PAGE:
Wednesday, December 1, 2010

The Book Review Club: Ripley Under Ground

Then came the stretch of jammed-together Victorian houses that had been converted into small hotels with grandiose names in neon lights between Doric doorway pillars: MANCHESTER ARMS, KING ALFRED, CHESIRE HOUSE. Tom knew that behind the genteel respectability of those narrow lobbies some of the best murderers of the present day took refuge for a night or so, looking equally respectable themselves. England was England, God bless it! -- RIPLEY UNDER GROUND (1970)
It's six years after the events of The Talented Mr. Ripley and Tom Ripley is living with his pharmaceutical-heiress wife in a French villa. Ripley’s lifestyle is supported by Dickie Greenleaf's fortune (inherited after he murdered Dickie in the previous novel) and Derwatt Ltd., an art forgery scheme that begins to unravel when an art collector suspects someone is duplicating the paintings of a famous recluse artist. Ripley invites the suspicious collector to his villa where he attempts to persuade the man to drop the investigation. When the collector refuses, Ripley takes matters into his own hands by giving the man a tour of the wine cellar where... well, you can imagine what follows.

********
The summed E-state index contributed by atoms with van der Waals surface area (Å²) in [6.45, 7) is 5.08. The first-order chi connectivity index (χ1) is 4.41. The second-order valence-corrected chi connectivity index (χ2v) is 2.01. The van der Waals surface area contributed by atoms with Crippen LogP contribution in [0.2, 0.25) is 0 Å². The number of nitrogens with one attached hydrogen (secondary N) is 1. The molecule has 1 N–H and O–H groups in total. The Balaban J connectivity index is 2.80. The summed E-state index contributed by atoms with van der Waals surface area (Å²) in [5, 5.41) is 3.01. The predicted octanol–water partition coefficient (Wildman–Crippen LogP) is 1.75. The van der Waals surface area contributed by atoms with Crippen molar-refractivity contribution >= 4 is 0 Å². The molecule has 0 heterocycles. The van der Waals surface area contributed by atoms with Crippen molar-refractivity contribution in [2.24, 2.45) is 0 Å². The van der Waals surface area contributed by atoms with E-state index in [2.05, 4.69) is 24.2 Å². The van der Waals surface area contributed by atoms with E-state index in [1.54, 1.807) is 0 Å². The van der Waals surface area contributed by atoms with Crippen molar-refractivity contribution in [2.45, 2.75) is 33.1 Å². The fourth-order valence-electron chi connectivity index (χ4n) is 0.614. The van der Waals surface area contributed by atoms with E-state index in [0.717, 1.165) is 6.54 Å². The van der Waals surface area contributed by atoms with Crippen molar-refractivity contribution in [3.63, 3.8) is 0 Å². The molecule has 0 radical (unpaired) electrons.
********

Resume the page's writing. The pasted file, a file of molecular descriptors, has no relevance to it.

Ripley Under Ground isn't on the same creative level as the classic The Talented Mr. Ripley because of some implausible situations--Ms. Highsmith concocts stuff that will surprise and stretch the believability factor. Still, I found the continuing adventures of the con artist and serial killer's supercilious actions quite entertaining. I'm looking forward to the next three books in the Ripliad.

25 comments:

Ron Scheer said...

The quote sounds like what used to be a neighborhood of tourist hotels near Paddington Station in the 1960s.

Jodi MacArthur said...

Cool review. I've been maening to read these series.

Dave King said...

I've heard good reports on The Talented Mr Ripley, but the remark about implausible situations, I do find a bit off-putting. Nevertheless, if I got around to reading the first book...

David Cranmer said...

Ron, May be. Highsmith spent a good deal of time in England and she was a writer who wrote what she knew when it came to locales.

Jodi, You would love it and so would Henrietta.

Dave, The first is an undeniable classic and when finished you would be intrigued to see what happened in the continuing exploits. My main criticism shouldn't detract from an otherwise worthwhile book. Ms. Highsmith was a talent.

pattinase (abbott) said...

The original Ripley is a pivotal novel for me-the others less so. I think some of her other non-Ripleys are much stronger than these followups.

David Cranmer said...

I would say Strangers on a Train, The Cry of the Owl, and Talented are her masterpieces. Plus the many fine short stories in EQMM.

sertech said...

A frequent read series for me. I wish the movies (Matt Damon's being the exception) were better.

Jenn Jilks said...

I like an honest review! Good work.
The first is usually the best, isn't it?

Thanks for visiting my review and leaving a comment. I've found a number of people who been medics, and I bow in honour!